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Goldman warns Apple’s earnings could fall short this year on ‘rapidly slowing’ demand in China

Apple earnings may disappoint investors because of a marked deterioration in Chinese demand for iPhones, Goldman Sachs says. “There are multiple signs of rapidly slowing consumer demand in China which we believe could easily affect Apple’s demand there this fall,” Goldman analyst Rod Hall said in an investor note Sunday. Hall’s current projections set Apple diluted earnings per share at $11.78 for the current fiscal year and $13.77 for 2019. “Much of Apple’s upside potential in our thinking was


Apple earnings may disappoint investors because of a marked deterioration in Chinese demand for iPhones, Goldman Sachs says. “There are multiple signs of rapidly slowing consumer demand in China which we believe could easily affect Apple’s demand there this fall,” Goldman analyst Rod Hall said in an investor note Sunday. Hall’s current projections set Apple diluted earnings per share at $11.78 for the current fiscal year and $13.77 for 2019. “Much of Apple’s upside potential in our thinking was
Goldman warns Apple’s earnings could fall short this year on ‘rapidly slowing’ demand in China Cached Page below :
Company: cnbc, Activity: cnbc, Date: 2018-10-15  Authors: thomas franck, peter parks, afp, getty images
Keywords: news, cnbc, companies, analyst, slowing, earnings, consumer, short, demand, warns, rapidly, goldman, current, china, apple, hall, apples, fall


Goldman warns Apple's earnings could fall short this year on 'rapidly slowing' demand in China

Apple earnings may disappoint investors because of a marked deterioration in Chinese demand for iPhones, Goldman Sachs says.

“There are multiple signs of rapidly slowing consumer demand in China which we believe could easily affect Apple’s demand there this fall,” Goldman analyst Rod Hall said in an investor note Sunday.

Though Hall admitted that the smartphone market in China showed some signs of improvement in the second quarter, his forecast for third-quarter unit sales shows a decline of 15 percent year over year. While the analyst expects Apple’s latest phones — including the larger XR and XS Max — to counter some of the softening demand, the overall decline in phone demand could be costly to CEO Tim Cook’s bottom line.

Hall’s current projections set Apple diluted earnings per share at $11.78 for the current fiscal year and $13.77 for 2019. Shares of Apple fell 1.6 percent Monday morning following the Goldman note, but are up 29 percent in 2018.

Apple’s bigger smartphones “could at least partially offset negative macro indications though we doubt it completely solves the problem if Chinese consumer demand continues to be weak as we move through the critical holiday buying season,” Hall said.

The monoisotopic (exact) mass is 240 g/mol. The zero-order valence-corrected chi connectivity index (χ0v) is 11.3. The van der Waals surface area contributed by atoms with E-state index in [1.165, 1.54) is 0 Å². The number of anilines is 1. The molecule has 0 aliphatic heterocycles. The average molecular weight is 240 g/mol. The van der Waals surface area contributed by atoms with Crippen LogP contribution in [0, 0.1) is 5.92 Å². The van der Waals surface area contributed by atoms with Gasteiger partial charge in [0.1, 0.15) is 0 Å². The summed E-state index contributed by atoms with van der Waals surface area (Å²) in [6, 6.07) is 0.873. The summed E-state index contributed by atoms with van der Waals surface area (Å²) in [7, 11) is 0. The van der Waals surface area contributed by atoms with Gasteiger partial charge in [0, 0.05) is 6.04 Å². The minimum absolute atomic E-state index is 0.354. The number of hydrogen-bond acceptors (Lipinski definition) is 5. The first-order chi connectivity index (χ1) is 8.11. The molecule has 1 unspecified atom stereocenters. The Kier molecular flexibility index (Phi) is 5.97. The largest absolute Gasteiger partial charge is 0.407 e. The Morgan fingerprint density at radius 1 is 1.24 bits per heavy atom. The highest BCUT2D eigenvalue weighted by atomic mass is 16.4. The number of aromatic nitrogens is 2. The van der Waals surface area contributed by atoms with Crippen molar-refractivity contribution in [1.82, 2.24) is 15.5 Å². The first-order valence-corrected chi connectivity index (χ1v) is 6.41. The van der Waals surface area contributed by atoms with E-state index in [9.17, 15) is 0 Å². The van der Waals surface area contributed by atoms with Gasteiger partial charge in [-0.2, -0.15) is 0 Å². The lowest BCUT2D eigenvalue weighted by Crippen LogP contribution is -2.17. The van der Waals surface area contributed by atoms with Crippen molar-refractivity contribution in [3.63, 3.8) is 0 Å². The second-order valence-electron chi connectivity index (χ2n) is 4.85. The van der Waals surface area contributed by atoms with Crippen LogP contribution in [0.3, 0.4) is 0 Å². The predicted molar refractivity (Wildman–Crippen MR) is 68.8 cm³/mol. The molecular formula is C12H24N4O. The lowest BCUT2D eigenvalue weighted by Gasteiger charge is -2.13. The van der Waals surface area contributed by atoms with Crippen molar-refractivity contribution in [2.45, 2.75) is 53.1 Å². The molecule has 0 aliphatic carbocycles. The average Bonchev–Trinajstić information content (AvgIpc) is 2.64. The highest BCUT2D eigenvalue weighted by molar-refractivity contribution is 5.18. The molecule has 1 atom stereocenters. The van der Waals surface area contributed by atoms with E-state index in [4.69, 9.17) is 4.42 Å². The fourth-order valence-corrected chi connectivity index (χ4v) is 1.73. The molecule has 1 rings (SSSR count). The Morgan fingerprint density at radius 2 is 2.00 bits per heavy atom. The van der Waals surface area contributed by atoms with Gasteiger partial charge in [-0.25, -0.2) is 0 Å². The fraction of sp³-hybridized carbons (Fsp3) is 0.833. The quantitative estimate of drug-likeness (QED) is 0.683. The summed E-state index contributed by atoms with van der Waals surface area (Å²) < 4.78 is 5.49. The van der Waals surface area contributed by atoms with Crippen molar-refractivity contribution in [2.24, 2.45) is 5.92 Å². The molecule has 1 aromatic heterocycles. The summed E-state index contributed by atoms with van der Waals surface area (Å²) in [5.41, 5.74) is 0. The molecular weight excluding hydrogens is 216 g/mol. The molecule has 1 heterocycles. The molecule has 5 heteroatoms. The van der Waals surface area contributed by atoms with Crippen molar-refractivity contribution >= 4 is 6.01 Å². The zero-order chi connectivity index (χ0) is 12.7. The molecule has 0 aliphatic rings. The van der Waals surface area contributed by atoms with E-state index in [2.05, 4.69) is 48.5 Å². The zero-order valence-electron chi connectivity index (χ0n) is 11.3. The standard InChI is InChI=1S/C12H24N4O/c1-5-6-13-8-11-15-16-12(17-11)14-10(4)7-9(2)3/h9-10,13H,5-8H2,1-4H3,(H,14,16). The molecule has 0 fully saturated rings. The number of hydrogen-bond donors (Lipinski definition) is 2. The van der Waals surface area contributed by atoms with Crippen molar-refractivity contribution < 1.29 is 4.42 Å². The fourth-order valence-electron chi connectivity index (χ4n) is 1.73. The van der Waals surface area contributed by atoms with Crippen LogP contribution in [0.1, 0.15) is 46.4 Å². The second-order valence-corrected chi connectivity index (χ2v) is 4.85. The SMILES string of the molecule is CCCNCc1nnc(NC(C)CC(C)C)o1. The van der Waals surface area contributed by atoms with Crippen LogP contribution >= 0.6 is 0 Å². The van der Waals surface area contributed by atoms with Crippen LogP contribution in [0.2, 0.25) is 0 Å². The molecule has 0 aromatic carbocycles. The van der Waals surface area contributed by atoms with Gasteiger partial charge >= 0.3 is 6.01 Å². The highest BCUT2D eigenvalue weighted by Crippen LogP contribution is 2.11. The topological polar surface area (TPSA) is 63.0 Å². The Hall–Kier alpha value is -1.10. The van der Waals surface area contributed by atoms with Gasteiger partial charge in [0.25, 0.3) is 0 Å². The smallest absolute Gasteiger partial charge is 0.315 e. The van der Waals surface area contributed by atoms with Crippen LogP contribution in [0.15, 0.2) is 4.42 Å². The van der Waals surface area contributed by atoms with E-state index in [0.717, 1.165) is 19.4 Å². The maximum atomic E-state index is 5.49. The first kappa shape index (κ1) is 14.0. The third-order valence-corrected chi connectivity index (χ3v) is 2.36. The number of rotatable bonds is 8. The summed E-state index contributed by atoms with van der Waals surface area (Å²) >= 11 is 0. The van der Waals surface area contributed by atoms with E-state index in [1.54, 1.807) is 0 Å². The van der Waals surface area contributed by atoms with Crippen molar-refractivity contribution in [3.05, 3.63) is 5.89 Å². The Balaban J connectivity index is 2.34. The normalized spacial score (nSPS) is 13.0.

In a worst-case scenario for Cupterino, California-based Apple, the calendar fourth-quarter earnings per share could end 4 percent below Goldman’s current estimate, the analyst said. Hall has a neutral rating on Apple shares and his 12-month price target of $240 implies 8 percent upside over the next year.

“Much of Apple’s upside potential in our thinking was centered on Chinese demand for larger screen sizes,” the analyst wrote. “Should weak consumer demand persist and impact the higher end of the market Apple’s potential to beat and raise in FQ4’18 earnings is likely reduced.”

The analyst said his current December-quarter iPhone unit estimate of 80 million units includes 13 million from China, or 16 percent of total iPhone units. That’s down from 19 percent from China in the December 2017 quarter and 18 percent in December 2016.


Company: cnbc, Activity: cnbc, Date: 2018-10-15  Authors: thomas franck, peter parks, afp, getty images
Keywords: news, cnbc, companies, analyst, slowing, earnings, consumer, short, demand, warns, rapidly, goldman, current, china, apple, hall, apples, fall


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Timeline: The rise and fall of Sears

Sears Holdings is on the verge of filing for bankruptcy after 125 years in business, closing a chapter in the company’s long-and-storied history. Founded in 1893 as Sears, Roebuck and Co., it’s been a long and slow fall for the department store chain over the last few decades. Sears, which merged with Kmart in 2004, had a combined 355,000 employees and more than 3,500 stores in 2006. Its workforce totaled less than 90,000 across fewer than 900 shops at the beginning of 2018. Click through the ti


Sears Holdings is on the verge of filing for bankruptcy after 125 years in business, closing a chapter in the company’s long-and-storied history. Founded in 1893 as Sears, Roebuck and Co., it’s been a long and slow fall for the department store chain over the last few decades. Sears, which merged with Kmart in 2004, had a combined 355,000 employees and more than 3,500 stores in 2006. Its workforce totaled less than 90,000 across fewer than 900 shops at the beginning of 2018. Click through the ti
Timeline: The rise and fall of Sears Cached Page below :
Company: cnbc, Activity: cnbc, Date: 2018-10-12  Authors: lauren thomas, dawn kopecki, john w schoen
Keywords: news, cnbc, companies, rise, share, fall, sears, workforce, verge, stock, timeline, slow, totaled, store, stores


Timeline: The rise and fall of Sears

Sears Holdings is on the verge of filing for bankruptcy after 125 years in business, closing a chapter in the company’s long-and-storied history. Founded in 1893 as Sears, Roebuck and Co., it’s been a long and slow fall for the department store chain over the last few decades.

Sears, which merged with Kmart in 2004, had a combined 355,000 employees and more than 3,500 stores in 2006. Its workforce totaled less than 90,000 across fewer than 900 shops at the beginning of 2018. Its stock, once close to $200 a share in April 2007, fell below $1 a share last month.